Sightings Archives: June 2012

MARINElife Survey Report: Dover-Dunkirk, “Delft Seaways” 3rd June 2012

Posted 04 June 2012

Graham Ekins: MARINElife Research Surveyor

Weather: Eastbound 2 E variable low clouds Westbound 1-2 E-NE variable low cloud with a few scattered mist patches with rain later

Harbour Porpoise Phocoena phocoena 10
Fulmar Fulmarus glacialis 37
Manx Shearwater Puffinus puffinus 10
Gannet Morus bassanus 130
Cormorant Phalacrocorax carbo 86
Great Skua Stercorarius skua 4
Arctic Skua Stercorarius parasiticus 1
Black-headed Gull Larus ridibundus 1
Common Gull Larus canus 1
Mediterranean Gull Larus melanocephalus 2
Herring Gull Larus argentatus 286
Lesser Black-backed Gull Larus fuscus 90
Great Black-backed Gull Larus marinus 3
Kittiwake Risa tridactyla 128
Sandwich Tern Sterna sandvicensis 46
Common Tern Sterna hirundo 44
Arctic Tern Sterna paradisaea 2
Guillemot Uria aalge 1
Eider Somateria mollissima 4
Great Crested Grebe Podiceps cristatus 21
Oystercatcher Haematopus ostralegus 2

Terrestrial Birds
Crow Corvus corone 2
Jackdaw Corvus monedula 4

Migrant Birds (around ship)
Swift Apus apus 3

The DFDS staff were very efficient in processing my booking and directing me to the very modern DFDS Delft Seaways. The boarding staff checked my ticket and allowed me to be the first to drive on board. The concierge then arranged for Dover breakwaterme to meet Captain Piero Marenco and his officers before starting the survey as we left Dover harbour at 14.00. Almost immediately I started to log seabirds with Manx Shearwaters, Gannets and Fulmars passing north within sight of the chalk cliffs of Dover. I was also pleased to see 2 sub-adult Mediterranean Gulls just as we left the harbour entrance.

I continued to log good numbers of seabirds, these were mainly Gannets and Kittiwakes but with the occasional Manx Shearwater and Great Skua. Half way across the channel I started to see Harbour Porpoises, the largest numbers being close to the Ridens de Calais sandbanks off the French coast. The duty officers told me that this area was a regular location for cetacean sightings by the crew, with the largest numbers being seen in January and February.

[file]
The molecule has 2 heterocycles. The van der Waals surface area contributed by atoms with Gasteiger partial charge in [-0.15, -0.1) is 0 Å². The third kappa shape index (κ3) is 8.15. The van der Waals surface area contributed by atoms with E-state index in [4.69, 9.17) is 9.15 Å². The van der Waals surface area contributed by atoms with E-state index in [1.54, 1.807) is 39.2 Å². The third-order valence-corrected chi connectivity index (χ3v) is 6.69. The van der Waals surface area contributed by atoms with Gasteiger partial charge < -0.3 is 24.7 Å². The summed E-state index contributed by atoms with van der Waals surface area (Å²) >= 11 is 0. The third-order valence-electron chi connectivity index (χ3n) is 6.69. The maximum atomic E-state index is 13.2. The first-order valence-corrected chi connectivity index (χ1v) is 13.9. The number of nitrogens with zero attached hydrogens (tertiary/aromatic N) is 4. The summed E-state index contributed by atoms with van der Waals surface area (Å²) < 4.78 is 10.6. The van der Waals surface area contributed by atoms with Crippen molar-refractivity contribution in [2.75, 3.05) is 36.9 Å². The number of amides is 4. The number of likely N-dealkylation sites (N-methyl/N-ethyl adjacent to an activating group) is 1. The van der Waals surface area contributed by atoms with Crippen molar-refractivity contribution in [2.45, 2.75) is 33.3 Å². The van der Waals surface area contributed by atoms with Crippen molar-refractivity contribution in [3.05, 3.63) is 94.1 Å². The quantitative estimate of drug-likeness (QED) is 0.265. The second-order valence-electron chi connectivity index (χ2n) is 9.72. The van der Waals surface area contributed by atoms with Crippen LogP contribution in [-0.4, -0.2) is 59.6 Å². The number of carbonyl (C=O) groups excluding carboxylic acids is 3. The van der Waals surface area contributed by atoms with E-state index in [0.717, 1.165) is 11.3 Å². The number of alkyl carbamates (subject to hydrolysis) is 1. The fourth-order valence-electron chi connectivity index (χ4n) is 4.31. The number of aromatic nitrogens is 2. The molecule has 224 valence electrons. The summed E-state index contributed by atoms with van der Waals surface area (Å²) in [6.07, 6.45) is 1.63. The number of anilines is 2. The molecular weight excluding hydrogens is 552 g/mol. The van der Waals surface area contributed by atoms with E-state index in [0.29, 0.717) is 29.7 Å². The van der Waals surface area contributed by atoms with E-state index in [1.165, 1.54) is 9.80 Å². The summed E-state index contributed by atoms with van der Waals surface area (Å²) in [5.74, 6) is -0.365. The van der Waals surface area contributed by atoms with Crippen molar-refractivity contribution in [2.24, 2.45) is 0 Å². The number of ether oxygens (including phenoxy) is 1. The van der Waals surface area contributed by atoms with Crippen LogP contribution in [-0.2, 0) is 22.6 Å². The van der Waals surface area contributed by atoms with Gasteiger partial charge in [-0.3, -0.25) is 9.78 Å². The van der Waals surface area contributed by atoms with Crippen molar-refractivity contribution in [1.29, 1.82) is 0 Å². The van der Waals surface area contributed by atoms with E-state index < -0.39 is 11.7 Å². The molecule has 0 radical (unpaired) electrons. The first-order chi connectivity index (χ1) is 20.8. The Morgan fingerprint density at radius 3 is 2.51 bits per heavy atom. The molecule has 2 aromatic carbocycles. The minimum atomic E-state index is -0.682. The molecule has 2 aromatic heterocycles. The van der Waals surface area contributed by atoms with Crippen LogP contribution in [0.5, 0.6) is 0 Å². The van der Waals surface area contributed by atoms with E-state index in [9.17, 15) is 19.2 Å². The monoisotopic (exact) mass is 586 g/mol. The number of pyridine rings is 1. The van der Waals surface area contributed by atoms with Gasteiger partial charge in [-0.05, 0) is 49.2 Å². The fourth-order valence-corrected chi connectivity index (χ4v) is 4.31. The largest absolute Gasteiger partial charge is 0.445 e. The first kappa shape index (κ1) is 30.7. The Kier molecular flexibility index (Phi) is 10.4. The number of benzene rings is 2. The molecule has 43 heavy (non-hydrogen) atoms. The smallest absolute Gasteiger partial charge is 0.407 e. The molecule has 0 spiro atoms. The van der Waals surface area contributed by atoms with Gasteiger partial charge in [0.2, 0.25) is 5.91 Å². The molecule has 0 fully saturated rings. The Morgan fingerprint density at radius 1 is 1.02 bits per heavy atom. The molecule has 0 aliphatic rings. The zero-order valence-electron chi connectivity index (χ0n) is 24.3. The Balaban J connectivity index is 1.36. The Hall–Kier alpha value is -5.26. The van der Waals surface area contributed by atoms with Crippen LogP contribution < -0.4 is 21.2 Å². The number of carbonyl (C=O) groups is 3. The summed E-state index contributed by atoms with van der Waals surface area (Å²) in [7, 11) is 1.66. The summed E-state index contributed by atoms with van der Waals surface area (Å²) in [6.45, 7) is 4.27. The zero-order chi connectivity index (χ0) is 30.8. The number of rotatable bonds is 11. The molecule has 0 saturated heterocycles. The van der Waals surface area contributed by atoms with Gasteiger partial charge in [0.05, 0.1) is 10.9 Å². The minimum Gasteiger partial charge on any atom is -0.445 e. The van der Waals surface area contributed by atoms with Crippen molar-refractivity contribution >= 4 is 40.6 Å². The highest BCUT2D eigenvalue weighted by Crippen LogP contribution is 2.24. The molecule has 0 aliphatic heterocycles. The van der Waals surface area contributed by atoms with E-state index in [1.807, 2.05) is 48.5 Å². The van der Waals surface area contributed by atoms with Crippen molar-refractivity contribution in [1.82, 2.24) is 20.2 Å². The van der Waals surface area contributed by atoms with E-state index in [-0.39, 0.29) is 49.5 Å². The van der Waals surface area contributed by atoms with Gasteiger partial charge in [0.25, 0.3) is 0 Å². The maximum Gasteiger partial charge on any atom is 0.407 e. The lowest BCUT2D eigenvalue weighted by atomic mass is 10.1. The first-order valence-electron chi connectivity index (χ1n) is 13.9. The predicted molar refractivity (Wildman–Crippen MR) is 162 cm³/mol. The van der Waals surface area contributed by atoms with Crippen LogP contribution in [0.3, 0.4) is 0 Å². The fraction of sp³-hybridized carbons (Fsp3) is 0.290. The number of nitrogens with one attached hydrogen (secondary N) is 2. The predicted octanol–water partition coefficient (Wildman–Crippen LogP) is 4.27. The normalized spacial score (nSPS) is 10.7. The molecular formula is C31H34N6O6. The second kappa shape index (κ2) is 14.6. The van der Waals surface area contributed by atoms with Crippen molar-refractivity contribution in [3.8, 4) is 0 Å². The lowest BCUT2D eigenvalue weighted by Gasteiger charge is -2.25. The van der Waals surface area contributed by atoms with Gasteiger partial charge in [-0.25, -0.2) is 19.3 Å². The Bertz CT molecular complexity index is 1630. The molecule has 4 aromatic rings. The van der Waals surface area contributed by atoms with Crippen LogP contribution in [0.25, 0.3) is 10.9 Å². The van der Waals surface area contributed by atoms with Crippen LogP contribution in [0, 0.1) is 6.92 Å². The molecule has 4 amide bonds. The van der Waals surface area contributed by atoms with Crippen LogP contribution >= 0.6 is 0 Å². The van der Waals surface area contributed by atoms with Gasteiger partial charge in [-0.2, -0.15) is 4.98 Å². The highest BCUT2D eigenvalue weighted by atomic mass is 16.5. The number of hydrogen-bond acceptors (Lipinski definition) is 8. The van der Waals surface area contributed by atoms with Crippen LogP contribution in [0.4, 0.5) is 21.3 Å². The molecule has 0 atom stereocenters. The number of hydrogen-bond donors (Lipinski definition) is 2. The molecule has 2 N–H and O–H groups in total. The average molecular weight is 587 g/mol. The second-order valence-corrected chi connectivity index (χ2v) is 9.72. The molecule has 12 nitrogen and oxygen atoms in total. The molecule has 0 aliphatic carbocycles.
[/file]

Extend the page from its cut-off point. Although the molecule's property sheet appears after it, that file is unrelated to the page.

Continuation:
On entering the massive Dunkirk Harbour I was delighted to see many Sandwich and Common Terns. The former were catching Sand Eels apparently disturbed by dredging operations in the port. It was also surprising to see 4 Eiders and 21 summer plumaged Great Crested Grebes as it seemed very late for migration to still be in progress as this grebe species only uses saltwater on migration or during the winter.

After a very enjoyable meal I started to enter data on my laptop and within the hour the ship had been re-loaded and we were underway. As we left the harbour mouth I observed many more Sandwich Terns heading south carrying Sand Eels as well as a pair of Arctic Terns flying purposely northward. I then noticed a great area of unsettled water with many seabirds flying over it and as I checked through the throng with my telescope I saw 2 Harbour Porpoises actively fishing in the churning water. Captain Marenco informed me that this tidal race was due to the water flowing rapidly over shallow sand banks that are common on this part of the French coast.
Harbour Porp by GE
Amongst the seabirds I noticed a pale phase Arctic Skua and 2 Great Skua's harassing the Kittiwakes and Lesser Black-backed Gulls in the group. This sighting brought the Harbour Porpoise total to 10, far more than I had initially anticipated.

I continued to record seabirds during the rest of the crossing and the density increased as we approached the Kent coast and upon entering Dover harbour it started to rain but this did not stop me admiring the many Kittiwake nests on the outer harbour wall.

As I left the bridge I thanked Captain Marenco and his officers for their hospitality and friendliness during this inaugural survey. I was also delighted that I was able to speak to several of the crew about MARINElife surveys and what had been seen on this Dunkirk sailing.  

I would like to thank DFDS for providing the support for this new survey.  

Graham Ekins: MARINElife Research Surveyor.